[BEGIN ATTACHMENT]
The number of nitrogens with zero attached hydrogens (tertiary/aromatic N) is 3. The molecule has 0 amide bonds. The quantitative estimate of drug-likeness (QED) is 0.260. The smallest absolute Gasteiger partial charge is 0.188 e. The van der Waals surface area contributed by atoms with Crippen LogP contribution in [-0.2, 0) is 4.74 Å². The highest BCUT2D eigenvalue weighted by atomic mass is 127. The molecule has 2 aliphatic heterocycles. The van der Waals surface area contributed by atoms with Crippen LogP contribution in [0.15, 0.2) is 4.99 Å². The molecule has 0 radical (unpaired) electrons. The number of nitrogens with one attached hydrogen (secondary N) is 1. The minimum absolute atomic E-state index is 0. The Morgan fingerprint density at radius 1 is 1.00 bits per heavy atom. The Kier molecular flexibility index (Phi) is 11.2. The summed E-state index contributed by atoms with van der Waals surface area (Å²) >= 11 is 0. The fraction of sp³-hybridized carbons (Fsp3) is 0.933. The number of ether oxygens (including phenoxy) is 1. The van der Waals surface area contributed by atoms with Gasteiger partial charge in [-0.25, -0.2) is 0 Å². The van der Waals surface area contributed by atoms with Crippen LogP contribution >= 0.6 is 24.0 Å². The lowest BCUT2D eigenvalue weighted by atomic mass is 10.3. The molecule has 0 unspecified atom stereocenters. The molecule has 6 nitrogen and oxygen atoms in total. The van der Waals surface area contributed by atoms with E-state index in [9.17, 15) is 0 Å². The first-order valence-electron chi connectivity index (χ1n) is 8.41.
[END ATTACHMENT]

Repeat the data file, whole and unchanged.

The number of nitrogens with zero attached hydrogens (tertiary/aromatic N) is 3. The molecule has 0 amide bonds. The quantitative estimate of drug-likeness (QED) is 0.260. The smallest absolute Gasteiger partial charge is 0.188 e. The van der Waals surface area contributed by atoms with Crippen LogP contribution in [-0.2, 0) is 4.74 Å². The highest BCUT2D eigenvalue weighted by atomic mass is 127. The molecule has 2 aliphatic heterocycles. The van der Waals surface area contributed by atoms with Crippen LogP contribution in [0.15, 0.2) is 4.99 Å². The molecule has 0 radical (unpaired) electrons. The number of nitrogens with one attached hydrogen (secondary N) is 1. The minimum absolute atomic E-state index is 0. The Morgan fingerprint density at radius 1 is 1.00 bits per heavy atom. The Kier molecular flexibility index (Phi) is 11.2. The summed E-state index contributed by atoms with van der Waals surface area (Å²) >= 11 is 0. The fraction of sp³-hybridized carbons (Fsp3) is 0.933. The number of ether oxygens (including phenoxy) is 1. The van der Waals surface area contributed by atoms with Gasteiger partial charge in [-0.25, -0.2) is 0 Å². The van der Waals surface area contributed by atoms with Crippen LogP contribution >= 0.6 is 24.0 Å². The lowest BCUT2D eigenvalue weighted by atomic mass is 10.3. The molecule has 0 unspecified atom stereocenters. The molecule has 6 nitrogen and oxygen atoms in total. The van der Waals surface area contributed by atoms with E-state index in [9.17, 15) is 0 Å². The first-order valence-electron chi connectivity index (χ1n) is 8.41.